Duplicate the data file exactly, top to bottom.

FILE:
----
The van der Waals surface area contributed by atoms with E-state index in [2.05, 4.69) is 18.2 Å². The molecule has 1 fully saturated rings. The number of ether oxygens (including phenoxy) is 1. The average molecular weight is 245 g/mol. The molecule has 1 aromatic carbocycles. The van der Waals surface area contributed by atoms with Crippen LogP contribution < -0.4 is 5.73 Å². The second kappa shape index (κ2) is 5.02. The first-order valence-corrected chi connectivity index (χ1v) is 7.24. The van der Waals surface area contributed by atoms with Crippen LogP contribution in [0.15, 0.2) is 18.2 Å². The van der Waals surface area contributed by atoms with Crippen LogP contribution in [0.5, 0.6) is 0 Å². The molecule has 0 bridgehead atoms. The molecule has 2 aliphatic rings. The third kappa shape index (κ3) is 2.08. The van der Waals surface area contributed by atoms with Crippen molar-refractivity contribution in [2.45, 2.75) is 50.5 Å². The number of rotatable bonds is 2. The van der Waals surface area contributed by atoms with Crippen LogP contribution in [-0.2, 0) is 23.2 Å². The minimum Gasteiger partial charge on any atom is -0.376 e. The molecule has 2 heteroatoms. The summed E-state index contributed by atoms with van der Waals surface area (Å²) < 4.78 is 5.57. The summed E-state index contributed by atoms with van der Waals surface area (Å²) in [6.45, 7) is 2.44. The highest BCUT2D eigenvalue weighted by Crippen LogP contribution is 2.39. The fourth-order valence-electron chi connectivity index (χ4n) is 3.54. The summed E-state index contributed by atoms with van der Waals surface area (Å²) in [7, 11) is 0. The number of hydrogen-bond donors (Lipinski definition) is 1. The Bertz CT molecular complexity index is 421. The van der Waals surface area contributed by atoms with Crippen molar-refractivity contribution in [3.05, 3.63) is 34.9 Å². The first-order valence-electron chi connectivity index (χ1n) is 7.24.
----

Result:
The van der Waals surface area contributed by atoms with E-state index in [2.05, 4.69) is 18.2 Å². The molecule has 1 fully saturated rings. The number of ether oxygens (including phenoxy) is 1. The average molecular weight is 245 g/mol. The molecule has 1 aromatic carbocycles. The van der Waals surface area contributed by atoms with Crippen LogP contribution < -0.4 is 5.73 Å². The second kappa shape index (κ2) is 5.02. The first-order valence-corrected chi connectivity index (χ1v) is 7.24. The van der Waals surface area contributed by atoms with Crippen LogP contribution in [0.15, 0.2) is 18.2 Å². The van der Waals surface area contributed by atoms with Crippen LogP contribution in [0.5, 0.6) is 0 Å². The molecule has 0 bridgehead atoms. The molecule has 2 aliphatic rings. The third kappa shape index (κ3) is 2.08. The van der Waals surface area contributed by atoms with Crippen molar-refractivity contribution in [2.45, 2.75) is 50.5 Å². The number of rotatable bonds is 2. The van der Waals surface area contributed by atoms with Crippen LogP contribution in [-0.2, 0) is 23.2 Å². The minimum Gasteiger partial charge on any atom is -0.376 e. The molecule has 2 heteroatoms. The summed E-state index contributed by atoms with van der Waals surface area (Å²) < 4.78 is 5.57. The summed E-state index contributed by atoms with van der Waals surface area (Å²) in [6.45, 7) is 2.44. The highest BCUT2D eigenvalue weighted by Crippen LogP contribution is 2.39. The fourth-order valence-electron chi connectivity index (χ4n) is 3.54. The summed E-state index contributed by atoms with van der Waals surface area (Å²) in [7, 11) is 0. The number of hydrogen-bond donors (Lipinski definition) is 1. The Bertz CT molecular complexity index is 421. The van der Waals surface area contributed by atoms with Crippen molar-refractivity contribution in [3.05, 3.63) is 34.9 Å². The first-order valence-electron chi connectivity index (χ1n) is 7.24.